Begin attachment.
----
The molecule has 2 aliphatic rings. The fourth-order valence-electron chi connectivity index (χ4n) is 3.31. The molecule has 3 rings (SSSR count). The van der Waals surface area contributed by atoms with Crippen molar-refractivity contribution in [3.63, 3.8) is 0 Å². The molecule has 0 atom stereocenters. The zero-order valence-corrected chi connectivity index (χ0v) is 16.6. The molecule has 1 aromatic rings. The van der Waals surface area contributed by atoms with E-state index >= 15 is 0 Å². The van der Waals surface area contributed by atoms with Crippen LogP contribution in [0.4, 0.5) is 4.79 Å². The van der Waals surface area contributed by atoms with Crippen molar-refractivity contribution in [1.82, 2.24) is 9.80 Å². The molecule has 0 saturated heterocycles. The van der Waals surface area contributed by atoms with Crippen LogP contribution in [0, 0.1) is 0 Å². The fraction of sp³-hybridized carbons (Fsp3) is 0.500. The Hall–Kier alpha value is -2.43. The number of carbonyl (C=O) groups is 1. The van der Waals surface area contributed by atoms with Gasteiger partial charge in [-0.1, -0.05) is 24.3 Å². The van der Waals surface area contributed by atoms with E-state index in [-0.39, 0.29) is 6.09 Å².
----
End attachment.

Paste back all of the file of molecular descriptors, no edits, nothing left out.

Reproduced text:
The molecule has 2 aliphatic rings. The fourth-order valence-electron chi connectivity index (χ4n) is 3.31. The molecule has 3 rings (SSSR count). The van der Waals surface area contributed by atoms with Crippen molar-refractivity contribution in [3.63, 3.8) is 0 Å². The molecule has 0 atom stereocenters. The zero-order valence-corrected chi connectivity index (χ0v) is 16.6. The molecule has 1 aromatic rings. The van der Waals surface area contributed by atoms with E-state index >= 15 is 0 Å². The van der Waals surface area contributed by atoms with Crippen LogP contribution in [0.4, 0.5) is 4.79 Å². The van der Waals surface area contributed by atoms with Crippen molar-refractivity contribution in [1.82, 2.24) is 9.80 Å². The molecule has 0 saturated heterocycles. The van der Waals surface area contributed by atoms with Crippen LogP contribution in [0, 0.1) is 0 Å². The fraction of sp³-hybridized carbons (Fsp3) is 0.500. The Hall–Kier alpha value is -2.43. The number of carbonyl (C=O) groups is 1. The van der Waals surface area contributed by atoms with Gasteiger partial charge in [-0.1, -0.05) is 24.3 Å². The van der Waals surface area contributed by atoms with E-state index in [-0.39, 0.29) is 6.09 Å².